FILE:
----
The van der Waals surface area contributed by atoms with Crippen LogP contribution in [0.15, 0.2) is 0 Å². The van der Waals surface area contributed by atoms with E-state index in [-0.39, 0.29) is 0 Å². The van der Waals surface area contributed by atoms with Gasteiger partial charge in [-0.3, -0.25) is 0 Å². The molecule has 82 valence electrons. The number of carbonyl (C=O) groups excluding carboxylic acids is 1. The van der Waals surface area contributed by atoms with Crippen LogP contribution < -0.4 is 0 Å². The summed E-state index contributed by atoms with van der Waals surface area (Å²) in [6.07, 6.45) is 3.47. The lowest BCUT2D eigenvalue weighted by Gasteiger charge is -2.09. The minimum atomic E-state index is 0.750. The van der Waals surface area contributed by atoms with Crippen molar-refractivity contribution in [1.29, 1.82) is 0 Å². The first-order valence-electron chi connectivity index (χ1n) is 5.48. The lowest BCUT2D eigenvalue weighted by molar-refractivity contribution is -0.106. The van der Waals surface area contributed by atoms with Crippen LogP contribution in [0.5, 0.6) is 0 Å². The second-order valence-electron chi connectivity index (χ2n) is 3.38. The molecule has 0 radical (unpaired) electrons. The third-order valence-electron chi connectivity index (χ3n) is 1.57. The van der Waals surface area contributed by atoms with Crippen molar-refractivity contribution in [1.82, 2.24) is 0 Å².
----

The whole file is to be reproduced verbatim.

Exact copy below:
The van der Waals surface area contributed by atoms with Crippen LogP contribution in [0.15, 0.2) is 0 Å². The van der Waals surface area contributed by atoms with E-state index in [-0.39, 0.29) is 0 Å². The van der Waals surface area contributed by atoms with Gasteiger partial charge in [-0.3, -0.25) is 0 Å². The molecule has 82 valence electrons. The number of carbonyl (C=O) groups excluding carboxylic acids is 1. The van der Waals surface area contributed by atoms with Crippen LogP contribution < -0.4 is 0 Å². The summed E-state index contributed by atoms with van der Waals surface area (Å²) in [6.07, 6.45) is 3.47. The lowest BCUT2D eigenvalue weighted by Gasteiger charge is -2.09. The minimum atomic E-state index is 0.750. The van der Waals surface area contributed by atoms with Crippen molar-refractivity contribution in [1.29, 1.82) is 0 Å². The first-order valence-electron chi connectivity index (χ1n) is 5.48. The lowest BCUT2D eigenvalue weighted by molar-refractivity contribution is -0.106. The van der Waals surface area contributed by atoms with Crippen LogP contribution in [0.5, 0.6) is 0 Å². The second-order valence-electron chi connectivity index (χ2n) is 3.38. The molecule has 0 radical (unpaired) electrons. The third-order valence-electron chi connectivity index (χ3n) is 1.57. The van der Waals surface area contributed by atoms with Crippen molar-refractivity contribution in [1.82, 2.24) is 0 Å².